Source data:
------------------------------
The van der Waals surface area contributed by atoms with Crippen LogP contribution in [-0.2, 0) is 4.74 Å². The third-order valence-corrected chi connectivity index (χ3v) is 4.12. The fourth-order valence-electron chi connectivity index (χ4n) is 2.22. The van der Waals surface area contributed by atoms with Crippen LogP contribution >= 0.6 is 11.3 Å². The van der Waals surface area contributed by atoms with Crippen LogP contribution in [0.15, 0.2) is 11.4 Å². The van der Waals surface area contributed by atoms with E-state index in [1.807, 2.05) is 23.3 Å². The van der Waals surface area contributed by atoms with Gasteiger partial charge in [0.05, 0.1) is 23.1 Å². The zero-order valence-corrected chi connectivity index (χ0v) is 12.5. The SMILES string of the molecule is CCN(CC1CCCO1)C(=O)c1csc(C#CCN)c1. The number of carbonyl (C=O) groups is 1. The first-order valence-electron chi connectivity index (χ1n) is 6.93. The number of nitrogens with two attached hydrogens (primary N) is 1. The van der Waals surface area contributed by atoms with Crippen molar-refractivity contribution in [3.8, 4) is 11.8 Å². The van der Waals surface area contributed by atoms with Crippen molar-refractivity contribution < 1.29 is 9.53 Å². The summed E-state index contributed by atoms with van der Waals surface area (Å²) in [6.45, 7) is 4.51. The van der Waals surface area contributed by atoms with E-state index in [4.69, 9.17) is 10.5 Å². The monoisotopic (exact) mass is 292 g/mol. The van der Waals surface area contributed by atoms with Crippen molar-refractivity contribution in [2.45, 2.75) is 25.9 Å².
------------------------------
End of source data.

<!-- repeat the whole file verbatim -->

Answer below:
The van der Waals surface area contributed by atoms with Crippen LogP contribution in [-0.2, 0) is 4.74 Å². The third-order valence-corrected chi connectivity index (χ3v) is 4.12. The fourth-order valence-electron chi connectivity index (χ4n) is 2.22. The van der Waals surface area contributed by atoms with Crippen LogP contribution >= 0.6 is 11.3 Å². The van der Waals surface area contributed by atoms with Crippen LogP contribution in [0.15, 0.2) is 11.4 Å². The van der Waals surface area contributed by atoms with E-state index in [1.807, 2.05) is 23.3 Å². The van der Waals surface area contributed by atoms with Gasteiger partial charge in [0.05, 0.1) is 23.1 Å². The zero-order valence-corrected chi connectivity index (χ0v) is 12.5. The SMILES string of the molecule is CCN(CC1CCCO1)C(=O)c1csc(C#CCN)c1. The number of carbonyl (C=O) groups is 1. The first-order valence-electron chi connectivity index (χ1n) is 6.93. The number of nitrogens with two attached hydrogens (primary N) is 1. The van der Waals surface area contributed by atoms with Crippen molar-refractivity contribution in [3.8, 4) is 11.8 Å². The van der Waals surface area contributed by atoms with Crippen molar-refractivity contribution < 1.29 is 9.53 Å². The summed E-state index contributed by atoms with van der Waals surface area (Å²) in [6.45, 7) is 4.51. The van der Waals surface area contributed by atoms with E-state index in [4.69, 9.17) is 10.5 Å². The monoisotopic (exact) mass is 292 g/mol. The van der Waals surface area contributed by atoms with Crippen molar-refractivity contribution in [2.45, 2.75) is 25.9 Å².